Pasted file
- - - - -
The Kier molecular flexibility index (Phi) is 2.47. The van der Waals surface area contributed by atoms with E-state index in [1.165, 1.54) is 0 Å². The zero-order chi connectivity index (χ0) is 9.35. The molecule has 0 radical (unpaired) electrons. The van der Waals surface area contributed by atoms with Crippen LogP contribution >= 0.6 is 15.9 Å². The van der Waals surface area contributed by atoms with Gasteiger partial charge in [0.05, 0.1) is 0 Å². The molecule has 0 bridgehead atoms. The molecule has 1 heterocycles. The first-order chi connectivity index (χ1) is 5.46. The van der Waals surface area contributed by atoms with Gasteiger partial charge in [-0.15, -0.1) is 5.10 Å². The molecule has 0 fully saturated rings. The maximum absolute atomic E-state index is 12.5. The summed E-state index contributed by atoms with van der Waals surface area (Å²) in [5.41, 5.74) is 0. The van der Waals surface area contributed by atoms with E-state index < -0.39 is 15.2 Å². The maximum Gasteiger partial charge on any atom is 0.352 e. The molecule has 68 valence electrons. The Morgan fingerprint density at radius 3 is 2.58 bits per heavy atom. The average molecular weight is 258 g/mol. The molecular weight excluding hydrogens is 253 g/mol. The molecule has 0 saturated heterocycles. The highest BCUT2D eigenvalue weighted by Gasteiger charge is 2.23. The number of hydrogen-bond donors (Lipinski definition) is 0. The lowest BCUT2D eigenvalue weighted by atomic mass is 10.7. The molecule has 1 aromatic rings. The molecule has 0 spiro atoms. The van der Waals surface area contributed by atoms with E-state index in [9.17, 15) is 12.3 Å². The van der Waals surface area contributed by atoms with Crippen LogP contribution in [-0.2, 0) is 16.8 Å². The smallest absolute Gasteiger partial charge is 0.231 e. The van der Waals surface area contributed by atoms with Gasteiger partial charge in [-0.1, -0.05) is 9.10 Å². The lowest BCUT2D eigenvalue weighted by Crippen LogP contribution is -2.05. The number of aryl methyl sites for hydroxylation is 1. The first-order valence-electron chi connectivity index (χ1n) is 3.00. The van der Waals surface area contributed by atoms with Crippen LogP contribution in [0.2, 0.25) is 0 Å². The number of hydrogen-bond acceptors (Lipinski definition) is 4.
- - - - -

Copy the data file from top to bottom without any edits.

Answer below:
The Kier molecular flexibility index (Phi) is 2.47. The van der Waals surface area contributed by atoms with E-state index in [1.165, 1.54) is 0 Å². The zero-order chi connectivity index (χ0) is 9.35. The molecule has 0 radical (unpaired) electrons. The van der Waals surface area contributed by atoms with Crippen LogP contribution >= 0.6 is 15.9 Å². The van der Waals surface area contributed by atoms with Gasteiger partial charge in [0.05, 0.1) is 0 Å². The molecule has 0 bridgehead atoms. The molecule has 1 heterocycles. The first-order chi connectivity index (χ1) is 5.46. The van der Waals surface area contributed by atoms with Gasteiger partial charge in [-0.15, -0.1) is 5.10 Å². The molecule has 0 fully saturated rings. The maximum absolute atomic E-state index is 12.5. The summed E-state index contributed by atoms with van der Waals surface area (Å²) in [5.41, 5.74) is 0. The van der Waals surface area contributed by atoms with E-state index < -0.39 is 15.2 Å². The maximum Gasteiger partial charge on any atom is 0.352 e. The molecule has 68 valence electrons. The Morgan fingerprint density at radius 3 is 2.58 bits per heavy atom. The average molecular weight is 258 g/mol. The molecular weight excluding hydrogens is 253 g/mol. The molecule has 0 saturated heterocycles. The highest BCUT2D eigenvalue weighted by Gasteiger charge is 2.23. The number of hydrogen-bond donors (Lipinski definition) is 0. The lowest BCUT2D eigenvalue weighted by atomic mass is 10.7. The molecule has 1 aromatic rings. The molecule has 0 spiro atoms. The van der Waals surface area contributed by atoms with E-state index in [9.17, 15) is 12.3 Å². The van der Waals surface area contributed by atoms with Crippen LogP contribution in [-0.2, 0) is 16.8 Å². The smallest absolute Gasteiger partial charge is 0.231 e. The van der Waals surface area contributed by atoms with Gasteiger partial charge in [-0.1, -0.05) is 9.10 Å². The lowest BCUT2D eigenvalue weighted by Crippen LogP contribution is -2.05. The number of aryl methyl sites for hydroxylation is 1. The first-order valence-electron chi connectivity index (χ1n) is 3.00. The van der Waals surface area contributed by atoms with Crippen LogP contribution in [0.2, 0.25) is 0 Å². The number of hydrogen-bond acceptors (Lipinski definition) is 4.